The fictional university used by many High School TV shows to extend their lives into the college years. The name "California University" was used by both Saved by the Bell and Beverly Hills, 90210, but the term can be applied to any university that allows an ensemble High School show to retain the majority of its cast.
The university is often located within a reasonable distance to the original high school, to allow or imply limited interaction with the parents and old shopkeepers; egregious cases will have the old faculty follow the students to the university — if they were sufficiently a part of the old cast — which makes no sense whatsoever. Despite the fact that the original high school show depicted the cast as a wide range of academic talent, ranging from slacker to valedictorian, all of the principal cast members of the show apply, are accepted, and elect to go to the same university — and often take the same courses. Also, as a general rule of thumb, everybody at this university lives in a dormitory building. In regards to this last point, in Real Life, even if a student does end up going to college close to home, they'll end up commuting, or find themselves renting an apartment if their school lacks dormitories. May be the result of Everyone Went to School Together or a small cast of recurring characters.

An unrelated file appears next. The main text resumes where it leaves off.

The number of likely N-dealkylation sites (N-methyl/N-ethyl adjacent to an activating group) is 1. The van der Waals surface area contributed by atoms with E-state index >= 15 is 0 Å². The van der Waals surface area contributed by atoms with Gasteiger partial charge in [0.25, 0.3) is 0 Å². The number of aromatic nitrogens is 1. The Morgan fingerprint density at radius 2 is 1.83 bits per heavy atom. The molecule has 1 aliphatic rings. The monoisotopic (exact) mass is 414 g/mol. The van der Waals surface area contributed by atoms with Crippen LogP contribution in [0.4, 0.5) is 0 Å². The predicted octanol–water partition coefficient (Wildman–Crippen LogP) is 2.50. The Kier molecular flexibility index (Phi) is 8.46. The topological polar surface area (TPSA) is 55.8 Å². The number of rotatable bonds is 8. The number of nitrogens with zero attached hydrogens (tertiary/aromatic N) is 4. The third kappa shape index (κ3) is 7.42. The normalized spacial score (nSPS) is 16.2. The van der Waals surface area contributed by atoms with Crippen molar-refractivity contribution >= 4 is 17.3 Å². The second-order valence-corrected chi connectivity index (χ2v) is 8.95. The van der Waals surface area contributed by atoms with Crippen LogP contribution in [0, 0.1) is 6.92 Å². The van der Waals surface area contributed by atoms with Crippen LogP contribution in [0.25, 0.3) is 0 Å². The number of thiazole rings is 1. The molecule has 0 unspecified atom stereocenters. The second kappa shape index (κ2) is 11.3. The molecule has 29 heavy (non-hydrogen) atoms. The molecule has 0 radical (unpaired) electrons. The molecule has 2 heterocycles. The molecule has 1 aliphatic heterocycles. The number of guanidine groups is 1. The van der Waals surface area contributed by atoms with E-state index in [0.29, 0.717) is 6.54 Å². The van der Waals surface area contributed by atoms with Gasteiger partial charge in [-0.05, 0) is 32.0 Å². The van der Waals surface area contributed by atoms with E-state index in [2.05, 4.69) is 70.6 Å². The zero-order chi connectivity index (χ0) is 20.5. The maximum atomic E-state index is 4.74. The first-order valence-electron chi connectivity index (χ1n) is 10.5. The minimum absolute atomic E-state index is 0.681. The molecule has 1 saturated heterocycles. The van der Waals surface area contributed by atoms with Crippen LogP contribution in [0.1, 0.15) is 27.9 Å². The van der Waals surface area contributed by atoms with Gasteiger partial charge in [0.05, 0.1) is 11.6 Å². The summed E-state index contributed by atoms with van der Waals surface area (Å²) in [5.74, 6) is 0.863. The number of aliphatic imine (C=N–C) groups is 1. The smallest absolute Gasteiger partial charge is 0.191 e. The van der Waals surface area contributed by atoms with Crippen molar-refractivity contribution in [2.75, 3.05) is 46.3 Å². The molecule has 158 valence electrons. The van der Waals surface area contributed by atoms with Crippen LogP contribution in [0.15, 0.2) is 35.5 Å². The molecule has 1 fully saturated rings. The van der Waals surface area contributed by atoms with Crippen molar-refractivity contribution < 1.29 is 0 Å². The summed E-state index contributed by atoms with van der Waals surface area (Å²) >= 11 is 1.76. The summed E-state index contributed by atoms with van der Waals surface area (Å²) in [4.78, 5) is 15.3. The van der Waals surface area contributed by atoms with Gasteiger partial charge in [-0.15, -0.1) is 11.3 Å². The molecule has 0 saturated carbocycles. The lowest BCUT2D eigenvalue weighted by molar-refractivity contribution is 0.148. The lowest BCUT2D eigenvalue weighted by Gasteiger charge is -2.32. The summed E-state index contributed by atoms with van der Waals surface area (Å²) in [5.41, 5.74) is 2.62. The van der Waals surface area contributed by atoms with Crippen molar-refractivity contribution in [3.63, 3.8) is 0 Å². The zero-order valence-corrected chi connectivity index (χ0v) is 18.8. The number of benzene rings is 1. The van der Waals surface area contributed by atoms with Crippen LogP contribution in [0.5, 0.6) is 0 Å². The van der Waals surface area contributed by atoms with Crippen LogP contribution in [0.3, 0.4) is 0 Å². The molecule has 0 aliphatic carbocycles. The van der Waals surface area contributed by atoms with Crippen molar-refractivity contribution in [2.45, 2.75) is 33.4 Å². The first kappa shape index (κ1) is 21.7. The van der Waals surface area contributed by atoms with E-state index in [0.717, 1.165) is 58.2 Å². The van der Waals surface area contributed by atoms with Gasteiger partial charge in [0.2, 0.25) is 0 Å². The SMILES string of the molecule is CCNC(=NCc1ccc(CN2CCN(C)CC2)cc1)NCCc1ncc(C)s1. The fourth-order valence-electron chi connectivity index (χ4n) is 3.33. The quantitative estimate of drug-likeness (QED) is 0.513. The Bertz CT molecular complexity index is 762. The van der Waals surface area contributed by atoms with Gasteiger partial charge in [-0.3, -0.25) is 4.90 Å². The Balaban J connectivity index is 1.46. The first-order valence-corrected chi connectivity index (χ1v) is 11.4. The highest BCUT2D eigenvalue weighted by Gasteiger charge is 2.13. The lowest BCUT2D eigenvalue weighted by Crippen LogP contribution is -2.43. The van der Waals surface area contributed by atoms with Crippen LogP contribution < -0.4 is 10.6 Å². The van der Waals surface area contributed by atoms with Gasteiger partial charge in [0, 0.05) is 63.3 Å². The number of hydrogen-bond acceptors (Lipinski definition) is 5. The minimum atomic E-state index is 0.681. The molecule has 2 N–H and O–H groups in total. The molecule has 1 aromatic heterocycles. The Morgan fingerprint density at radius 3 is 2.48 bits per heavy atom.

Often a case of California Doubling, in which the UCLA campus, or less often, those of USC or Loyola Marymount University, serves as a convenient shooting location for Los Angeles-based productions. A case of Truth in Television, given that the Golden State has the largest and best-known public higher education system in the United States.
Not to be confused with California's two actual public university systems, the University of California and California State University, nor with the California University in the state of Pennsylvania, which was merged into the PennWest system in 2022.note